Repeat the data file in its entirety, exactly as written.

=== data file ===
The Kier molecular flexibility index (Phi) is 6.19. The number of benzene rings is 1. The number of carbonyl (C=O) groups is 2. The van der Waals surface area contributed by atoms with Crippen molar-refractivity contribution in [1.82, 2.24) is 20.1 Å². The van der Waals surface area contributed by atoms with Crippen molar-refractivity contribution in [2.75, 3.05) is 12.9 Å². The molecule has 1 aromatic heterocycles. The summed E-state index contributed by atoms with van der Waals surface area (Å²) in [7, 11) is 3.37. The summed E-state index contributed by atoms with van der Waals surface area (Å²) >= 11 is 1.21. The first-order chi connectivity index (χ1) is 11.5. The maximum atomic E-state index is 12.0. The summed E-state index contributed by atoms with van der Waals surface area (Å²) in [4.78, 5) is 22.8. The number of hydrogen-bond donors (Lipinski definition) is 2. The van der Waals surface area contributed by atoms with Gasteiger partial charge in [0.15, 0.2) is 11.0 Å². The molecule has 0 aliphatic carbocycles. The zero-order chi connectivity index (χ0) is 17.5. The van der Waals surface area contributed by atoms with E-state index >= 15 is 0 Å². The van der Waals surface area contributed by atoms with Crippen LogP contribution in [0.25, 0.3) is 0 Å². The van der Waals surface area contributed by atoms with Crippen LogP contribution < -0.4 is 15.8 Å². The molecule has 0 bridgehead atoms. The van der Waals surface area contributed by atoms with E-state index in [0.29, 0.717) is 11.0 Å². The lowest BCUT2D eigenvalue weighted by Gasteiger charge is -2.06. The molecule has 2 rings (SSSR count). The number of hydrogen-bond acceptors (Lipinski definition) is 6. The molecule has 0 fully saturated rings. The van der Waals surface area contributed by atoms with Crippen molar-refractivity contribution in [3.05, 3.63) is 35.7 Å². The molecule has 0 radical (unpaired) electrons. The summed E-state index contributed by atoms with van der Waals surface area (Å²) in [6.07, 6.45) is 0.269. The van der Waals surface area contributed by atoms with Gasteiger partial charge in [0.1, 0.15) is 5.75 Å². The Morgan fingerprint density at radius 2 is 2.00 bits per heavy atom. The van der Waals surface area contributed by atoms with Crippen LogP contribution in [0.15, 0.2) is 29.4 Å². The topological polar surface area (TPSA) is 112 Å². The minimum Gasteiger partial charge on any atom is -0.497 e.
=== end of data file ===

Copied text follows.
The Kier molecular flexibility index (Phi) is 6.19. The number of benzene rings is 1. The number of carbonyl (C=O) groups is 2. The van der Waals surface area contributed by atoms with Crippen molar-refractivity contribution in [1.82, 2.24) is 20.1 Å². The van der Waals surface area contributed by atoms with Crippen molar-refractivity contribution in [2.75, 3.05) is 12.9 Å². The molecule has 1 aromatic heterocycles. The summed E-state index contributed by atoms with van der Waals surface area (Å²) in [7, 11) is 3.37. The summed E-state index contributed by atoms with van der Waals surface area (Å²) >= 11 is 1.21. The first-order chi connectivity index (χ1) is 11.5. The maximum atomic E-state index is 12.0. The summed E-state index contributed by atoms with van der Waals surface area (Å²) in [4.78, 5) is 22.8. The number of hydrogen-bond donors (Lipinski definition) is 2. The van der Waals surface area contributed by atoms with Gasteiger partial charge in [0.15, 0.2) is 11.0 Å². The molecule has 0 aliphatic carbocycles. The zero-order chi connectivity index (χ0) is 17.5. The van der Waals surface area contributed by atoms with E-state index >= 15 is 0 Å². The van der Waals surface area contributed by atoms with Crippen LogP contribution in [0.25, 0.3) is 0 Å². The van der Waals surface area contributed by atoms with Crippen LogP contribution < -0.4 is 15.8 Å². The molecule has 0 bridgehead atoms. The van der Waals surface area contributed by atoms with E-state index in [0.29, 0.717) is 11.0 Å². The lowest BCUT2D eigenvalue weighted by Gasteiger charge is -2.06. The molecule has 2 rings (SSSR count). The number of hydrogen-bond acceptors (Lipinski definition) is 6. The molecule has 0 fully saturated rings. The van der Waals surface area contributed by atoms with Crippen molar-refractivity contribution in [3.05, 3.63) is 35.7 Å². The molecule has 0 radical (unpaired) electrons. The summed E-state index contributed by atoms with van der Waals surface area (Å²) in [6.07, 6.45) is 0.269. The van der Waals surface area contributed by atoms with Gasteiger partial charge in [0.1, 0.15) is 5.75 Å². The Morgan fingerprint density at radius 2 is 2.00 bits per heavy atom. The van der Waals surface area contributed by atoms with Crippen LogP contribution in [0.15, 0.2) is 29.4 Å². The topological polar surface area (TPSA) is 112 Å². The minimum Gasteiger partial charge on any atom is -0.497 e.